King For A Year
IT'S EXACTLY 12 MONTHS SINCE LEVEL 42 BASSIST MARK KING SAT IN THE MAKING MUSIC INTERVIEW CHAIR. AND TONY BACON SPOKE TO HIM. AND GRAHAME TUCKER PHOTOGRAPHED HIM. HERE WE ARE AGAIN, HAPPY AS CAN BE... (EXITS LEFT, SINGING).
MARK KING, proud winner of the Best Bassist award in Making Music's recent readers' poll, sits in the music room at the top of his south London house, evidently enjoying his Making Music anniversary interview. He says, "Believe it or not, I don't think I'm the best bass player in the world."
The readers are not going to like this. "Well... I slap well and that's it. All very nice. But for me, it's a question of where I can go now with the bass. I know there's so much more to do with it — but I don't feel I'm banging my head against anything at the moment, you know?"
Well, sort of. Granted, slappers alone can most certainly be boring. But you do have rather a strong melodic ability too. Anyway, where's the bass likely to take you, sore head or not?
"Well, just before Christmas when Level 42 were doing the last Wembley shows I really started getting into double-stopping. I think that's what it's called, anyway — playing a very simple sort of harmony over what you're doing, almost a strumming, six-string style.
"No, that's not double-stopping, is it? I don't know, I mean I'm the most unacademic person ever. I have one O level to my name. I know what double cream is. Anyway, the idea is to have nice tunes in a sort of linear strumming style. Moving chords and shapes around like you would on guitar, but still with that bottom end in there. Quite flamenco-ish. Keeping that melodic content seemed to go down well with the audience — they like the idea of the slap thing, but it seems harder for a lot of the audience to sit and take that now. I think it's much better for them to have a tune to latch on to. So I'm changing a bit more there — there's loads to learn about bass playing. I also think that getting some new gear in for a tour can inspire you."
This form of inspiration for the next tour comes in several shapes, one of which is the new Trace Elliot programmable pre-amp, the MP11. Its essential trick is its ability to store 10 different settings that you make on the graphic EQ and volume control for later recall. So, as Mark explains, when he wants some middle honk for fingerstyle bass, or some cutting top for slapping, he can select it from an out-front floorswitch. "No more having to go up and down like a whore's drawers on my Trace Elliot GPU in the backline."
Anything else? "Jaydee have been threatening to get me a new bass for ages. It'll be another Mark King model in another nice colour like my last pink one, I hope. And nothing is changed on it because it's good — and well worth being in your chart the other month, I noticed. John Diggins is great, he doesn't get shitty about me also liking Status basses like some people would. I mean it's a bit like going out with two girls at once: well, I'll knob you tonight but tomorrow night I'll be knobbing Doris; and then expecting them to go oh, fine by me. They're not going to, usually, are they?"
Oh, no idea mate. But there's certainly no doubting the lift and excitement Mark still gets from playing live. And the most exhilarating gig he's played in the last year wasn't with Level 42 at all. It was the Prince's Trust concert last June, where Mark was honoured to be amongst a line-up that included Eric Clapton, Mark Knopfler, Elton John, Phil Collins and Paul McCartney, and walk-on guests like David Bowie and Mick Jagger. How on earth did he get into that one?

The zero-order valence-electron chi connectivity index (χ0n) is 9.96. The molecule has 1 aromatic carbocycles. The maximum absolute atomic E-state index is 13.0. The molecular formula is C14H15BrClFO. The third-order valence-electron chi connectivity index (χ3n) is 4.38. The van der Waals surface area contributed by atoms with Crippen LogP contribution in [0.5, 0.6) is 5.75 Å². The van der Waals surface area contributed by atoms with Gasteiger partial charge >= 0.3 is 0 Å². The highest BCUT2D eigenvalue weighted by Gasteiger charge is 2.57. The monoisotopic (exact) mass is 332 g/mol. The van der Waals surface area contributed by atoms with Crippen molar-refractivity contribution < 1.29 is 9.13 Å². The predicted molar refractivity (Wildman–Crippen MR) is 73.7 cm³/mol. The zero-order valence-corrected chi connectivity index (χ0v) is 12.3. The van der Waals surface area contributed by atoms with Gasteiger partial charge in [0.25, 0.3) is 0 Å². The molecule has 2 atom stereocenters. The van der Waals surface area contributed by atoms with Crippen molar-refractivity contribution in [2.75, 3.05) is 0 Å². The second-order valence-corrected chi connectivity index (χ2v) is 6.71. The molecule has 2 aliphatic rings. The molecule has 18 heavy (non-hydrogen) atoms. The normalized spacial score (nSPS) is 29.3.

"It was apparently Elton John who asked if I'd do it, he's a fan of my bass playing, which was very nice. When the idea of putting together a band came up he suggested me, and I was suitably touched. I remember that our tour manager asked me about it when we were out in Scandinavia, he said it's in front of Princess Di and Prince Charles, for the Prince's Trust, and Elton John's asked if you'd play bass in the band that he's putting together, with all those people I've just mentioned. And I really felt like getting up and saluting. Ha ha. Elton wants you..."
There were two days of rehearsals, run by 'musical director' Midge Ure, but that still left the band unprepared for some things. Like Bowie and Jagger, for example. "When they got up we were saying where did these blokes come from? What are we gonna do? 'Dancing In The Street'. And although it had recently been number one everywhere, no-one could remember how it went: '...dancing in the-uh street...' and then what? We were all going G, no, C, no, B, what? There were enough musicians to actually have a note each and just keep playing that note. I don't know what key it ended up in, sort of between A and G — I just kept looking at Francis Rossi who was going 'yeah!', and this fucking row was coming out!
"I was really pissed off when I heard one of the mixes that came out. I never saw the show here but I saw it on HBO (Home Box Office cable TV) in America when we were out there. And my bass wasn't in it at all. No bass! It didn't matter a toss to the people of course, but it mattered to me.
"As I watched, John Illsley did his bit, which was all very nice, and then I thought ah ha, here we go, some flash playing, out I come — all the bottom end just went nowhere! Obviously whoever was mixing the sound wasn't prepared for a second bass player to come on. So everyone's now gonna think Mark King, oh yeah, he's the bloke that doesn't play bass in that film, he's the bloke who just stood on stage."
Luckily the soundmixer will have a second chance to get it right this year, because a similar event is being planned for this coming June.
"Anyway... Prince Charles moves down the line, and he says to Eric Clapton 'I'm told we've met before'. And Eric Clapton says, 'Yes, 11 times.'"
But the big question on everyone's lips — did Mark meet the royals after last year's bash? "Yeah... I could've saluted again, you know?"
So Mark's a royalist, is he? "Well you know it's funny, isn't it. I think everybody thinks, oh, bloody toffs is all the same, pheuurr. And then they actually come sweeping up to you, and before you know it you're going, 'Oh sir, guv'nor, gawd bless you me lord, I'll fight for you!' It's like I've never met this bloke before, but yeah, I'll lay down me life for him. Princess Di? Yeah, really nice. Prince Charles has got quite a rough hand, though. Which is probably what Princess Di finds attractive.